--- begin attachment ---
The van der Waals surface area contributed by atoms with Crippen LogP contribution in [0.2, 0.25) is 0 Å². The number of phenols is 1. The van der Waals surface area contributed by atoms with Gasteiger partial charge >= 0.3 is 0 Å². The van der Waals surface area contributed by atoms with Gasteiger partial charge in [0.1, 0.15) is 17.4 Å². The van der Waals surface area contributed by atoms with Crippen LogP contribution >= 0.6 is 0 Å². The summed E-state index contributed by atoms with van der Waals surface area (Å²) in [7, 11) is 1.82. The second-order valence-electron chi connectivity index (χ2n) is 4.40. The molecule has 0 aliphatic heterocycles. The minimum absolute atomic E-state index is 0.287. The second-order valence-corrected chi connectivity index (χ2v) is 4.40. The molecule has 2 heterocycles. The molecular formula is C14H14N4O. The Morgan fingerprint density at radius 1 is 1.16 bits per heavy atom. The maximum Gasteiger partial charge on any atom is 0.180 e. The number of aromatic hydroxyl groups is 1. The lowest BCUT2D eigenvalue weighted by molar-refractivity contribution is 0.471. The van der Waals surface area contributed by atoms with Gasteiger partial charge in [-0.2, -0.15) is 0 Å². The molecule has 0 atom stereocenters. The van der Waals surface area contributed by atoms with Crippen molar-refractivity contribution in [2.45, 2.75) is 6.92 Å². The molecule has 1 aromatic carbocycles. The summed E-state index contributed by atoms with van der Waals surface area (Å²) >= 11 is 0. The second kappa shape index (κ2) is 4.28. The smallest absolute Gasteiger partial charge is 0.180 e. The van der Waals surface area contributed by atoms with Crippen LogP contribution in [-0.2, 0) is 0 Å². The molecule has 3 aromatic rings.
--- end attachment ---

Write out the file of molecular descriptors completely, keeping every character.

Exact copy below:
The van der Waals surface area contributed by atoms with Crippen LogP contribution in [0.2, 0.25) is 0 Å². The number of phenols is 1. The van der Waals surface area contributed by atoms with Gasteiger partial charge >= 0.3 is 0 Å². The van der Waals surface area contributed by atoms with Gasteiger partial charge in [0.1, 0.15) is 17.4 Å². The van der Waals surface area contributed by atoms with Crippen LogP contribution >= 0.6 is 0 Å². The summed E-state index contributed by atoms with van der Waals surface area (Å²) in [7, 11) is 1.82. The second-order valence-electron chi connectivity index (χ2n) is 4.40. The molecule has 0 aliphatic heterocycles. The minimum absolute atomic E-state index is 0.287. The second-order valence-corrected chi connectivity index (χ2v) is 4.40. The molecule has 2 heterocycles. The molecular formula is C14H14N4O. The Morgan fingerprint density at radius 1 is 1.16 bits per heavy atom. The maximum Gasteiger partial charge on any atom is 0.180 e. The number of aromatic hydroxyl groups is 1. The lowest BCUT2D eigenvalue weighted by molar-refractivity contribution is 0.471. The van der Waals surface area contributed by atoms with Gasteiger partial charge in [-0.2, -0.15) is 0 Å². The molecule has 0 atom stereocenters. The van der Waals surface area contributed by atoms with Crippen molar-refractivity contribution in [2.45, 2.75) is 6.92 Å². The molecule has 1 aromatic carbocycles. The summed E-state index contributed by atoms with van der Waals surface area (Å²) >= 11 is 0. The second kappa shape index (κ2) is 4.28. The smallest absolute Gasteiger partial charge is 0.180 e. The van der Waals surface area contributed by atoms with Crippen LogP contribution in [-0.2, 0) is 0 Å². The molecule has 3 aromatic rings.